Dr. Kevin Maxwell, superintendent for Anne Arundel County Public Schools, recently attended a meeting at the Strathmore Arts Center in North Bethesda at which he observed an integrated arts model for education. This model, he explains, allows the arts and tested subjects to occur simultaneously. Based in part on the work of Daniel Pink, author of A Whole New Mind (Riverhead, 2005), the model takes into account the development of the creative mind and the balance of right- and left-brain functionality. Maxwell sees potential for Maryland’s schools in Pink’s work. “We think that there is a way that our curriculum can coexist,” says Maxwell.
This may provide a path for educators whose classroom schedules are already too tight. Using integrated arts enables multiple subjects to be taught in unison.
According to Owens, students embrace the concept. “Art students are currently providing Art Statements with their work,” she explains. “This requires students to articulate the meaning of their work. They have to ask themselves, ‘What is the meaning of the image? How did they get to the process of analyzing their art?’ People are finding that reading and writing have become a vital piece of the art classroom.”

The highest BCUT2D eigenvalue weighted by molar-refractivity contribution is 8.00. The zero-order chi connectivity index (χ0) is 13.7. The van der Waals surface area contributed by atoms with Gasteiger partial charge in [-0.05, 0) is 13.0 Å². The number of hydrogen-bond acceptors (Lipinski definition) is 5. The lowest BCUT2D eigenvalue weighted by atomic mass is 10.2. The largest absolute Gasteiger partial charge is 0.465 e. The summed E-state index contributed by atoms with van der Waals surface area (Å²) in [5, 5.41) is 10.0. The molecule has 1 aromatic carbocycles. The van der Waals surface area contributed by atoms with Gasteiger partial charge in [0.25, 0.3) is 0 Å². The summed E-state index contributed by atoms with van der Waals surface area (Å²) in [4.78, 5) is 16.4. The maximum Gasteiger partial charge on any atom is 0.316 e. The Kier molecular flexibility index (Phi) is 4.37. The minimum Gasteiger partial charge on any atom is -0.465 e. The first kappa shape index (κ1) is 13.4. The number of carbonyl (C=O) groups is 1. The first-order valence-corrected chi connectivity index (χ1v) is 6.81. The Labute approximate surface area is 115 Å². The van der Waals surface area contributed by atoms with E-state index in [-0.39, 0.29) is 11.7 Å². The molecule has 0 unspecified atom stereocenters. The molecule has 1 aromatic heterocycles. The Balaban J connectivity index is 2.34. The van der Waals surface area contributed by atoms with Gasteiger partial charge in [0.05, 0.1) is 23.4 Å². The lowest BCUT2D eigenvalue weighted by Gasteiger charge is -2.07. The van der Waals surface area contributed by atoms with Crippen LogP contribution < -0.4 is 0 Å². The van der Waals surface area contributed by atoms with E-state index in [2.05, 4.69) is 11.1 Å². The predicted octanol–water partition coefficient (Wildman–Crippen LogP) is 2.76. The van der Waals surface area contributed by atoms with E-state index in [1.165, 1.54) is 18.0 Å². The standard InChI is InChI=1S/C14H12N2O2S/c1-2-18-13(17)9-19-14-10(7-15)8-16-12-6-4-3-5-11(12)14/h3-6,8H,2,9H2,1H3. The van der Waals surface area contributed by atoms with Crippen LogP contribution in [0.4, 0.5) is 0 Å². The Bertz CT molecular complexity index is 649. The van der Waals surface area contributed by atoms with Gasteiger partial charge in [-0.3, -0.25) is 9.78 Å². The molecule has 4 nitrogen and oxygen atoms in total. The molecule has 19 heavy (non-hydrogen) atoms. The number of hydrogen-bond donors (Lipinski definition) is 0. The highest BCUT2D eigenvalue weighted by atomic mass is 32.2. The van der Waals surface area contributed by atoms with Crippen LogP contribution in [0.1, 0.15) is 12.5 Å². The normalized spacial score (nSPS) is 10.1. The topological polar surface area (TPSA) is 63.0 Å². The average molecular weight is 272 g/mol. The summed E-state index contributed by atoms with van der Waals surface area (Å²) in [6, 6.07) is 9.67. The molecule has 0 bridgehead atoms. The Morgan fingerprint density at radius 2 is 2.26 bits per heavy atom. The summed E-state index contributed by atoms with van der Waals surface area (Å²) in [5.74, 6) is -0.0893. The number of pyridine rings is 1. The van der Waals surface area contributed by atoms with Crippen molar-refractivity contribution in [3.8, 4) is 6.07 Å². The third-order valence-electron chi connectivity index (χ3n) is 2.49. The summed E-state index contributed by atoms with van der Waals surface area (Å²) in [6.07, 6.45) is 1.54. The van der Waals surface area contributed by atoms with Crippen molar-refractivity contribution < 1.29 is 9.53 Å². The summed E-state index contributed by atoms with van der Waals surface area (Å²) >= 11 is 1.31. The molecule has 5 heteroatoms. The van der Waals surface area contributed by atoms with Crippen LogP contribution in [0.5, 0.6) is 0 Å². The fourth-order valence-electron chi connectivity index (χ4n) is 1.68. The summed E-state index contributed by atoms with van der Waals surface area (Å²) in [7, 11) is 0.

Elizabeth Chapman graduated from Broadneck High School this summer and is heading to Towson University in the fall to pursue a Fine Arts Major. She believes her classes at Broadneck connected with one another in ways that improved her work. “My art and history classes were really intertwined. I could take what I learned in my AP European history classes and apply it to my AP art classes. I could use architecture lessons from history and connect it to design in my art classes. Learning about it gave me a whole new understanding of the world. I cannot look at a building anymore and not connect it to the people who lived there.”